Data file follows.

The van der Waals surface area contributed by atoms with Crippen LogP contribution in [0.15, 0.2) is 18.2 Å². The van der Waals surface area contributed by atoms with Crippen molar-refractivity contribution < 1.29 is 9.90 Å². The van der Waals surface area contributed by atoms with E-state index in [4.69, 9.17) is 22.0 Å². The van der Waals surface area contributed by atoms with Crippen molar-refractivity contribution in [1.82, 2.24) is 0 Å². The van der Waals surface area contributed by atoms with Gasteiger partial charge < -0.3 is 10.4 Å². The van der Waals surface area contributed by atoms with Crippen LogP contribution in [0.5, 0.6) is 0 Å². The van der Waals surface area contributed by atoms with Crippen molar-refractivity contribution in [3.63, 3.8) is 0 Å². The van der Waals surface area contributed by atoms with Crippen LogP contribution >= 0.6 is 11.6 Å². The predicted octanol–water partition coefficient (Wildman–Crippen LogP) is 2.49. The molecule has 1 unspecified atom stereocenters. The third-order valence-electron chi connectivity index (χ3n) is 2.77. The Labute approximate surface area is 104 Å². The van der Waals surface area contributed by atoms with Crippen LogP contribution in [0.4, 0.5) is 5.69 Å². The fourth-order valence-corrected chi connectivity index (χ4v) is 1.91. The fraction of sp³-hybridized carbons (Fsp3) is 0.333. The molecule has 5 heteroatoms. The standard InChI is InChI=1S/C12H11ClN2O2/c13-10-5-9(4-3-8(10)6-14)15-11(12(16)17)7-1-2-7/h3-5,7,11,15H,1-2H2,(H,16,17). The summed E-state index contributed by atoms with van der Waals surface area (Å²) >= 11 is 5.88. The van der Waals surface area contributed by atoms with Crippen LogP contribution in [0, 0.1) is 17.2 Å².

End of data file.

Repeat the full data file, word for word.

The van der Waals surface area contributed by atoms with Crippen LogP contribution in [0.15, 0.2) is 18.2 Å². The van der Waals surface area contributed by atoms with Crippen molar-refractivity contribution < 1.29 is 9.90 Å². The van der Waals surface area contributed by atoms with E-state index in [4.69, 9.17) is 22.0 Å². The van der Waals surface area contributed by atoms with Crippen molar-refractivity contribution in [1.82, 2.24) is 0 Å². The van der Waals surface area contributed by atoms with Gasteiger partial charge < -0.3 is 10.4 Å². The van der Waals surface area contributed by atoms with Crippen LogP contribution in [0.5, 0.6) is 0 Å². The van der Waals surface area contributed by atoms with Crippen molar-refractivity contribution in [3.63, 3.8) is 0 Å². The van der Waals surface area contributed by atoms with Crippen LogP contribution >= 0.6 is 11.6 Å². The predicted octanol–water partition coefficient (Wildman–Crippen LogP) is 2.49. The molecule has 1 unspecified atom stereocenters. The third-order valence-electron chi connectivity index (χ3n) is 2.77. The Labute approximate surface area is 104 Å². The van der Waals surface area contributed by atoms with Crippen LogP contribution in [0.4, 0.5) is 5.69 Å². The fourth-order valence-corrected chi connectivity index (χ4v) is 1.91. The fraction of sp³-hybridized carbons (Fsp3) is 0.333. The molecule has 5 heteroatoms. The standard InChI is InChI=1S/C12H11ClN2O2/c13-10-5-9(4-3-8(10)6-14)15-11(12(16)17)7-1-2-7/h3-5,7,11,15H,1-2H2,(H,16,17). The summed E-state index contributed by atoms with van der Waals surface area (Å²) >= 11 is 5.88. The van der Waals surface area contributed by atoms with Crippen LogP contribution in [0, 0.1) is 17.2 Å².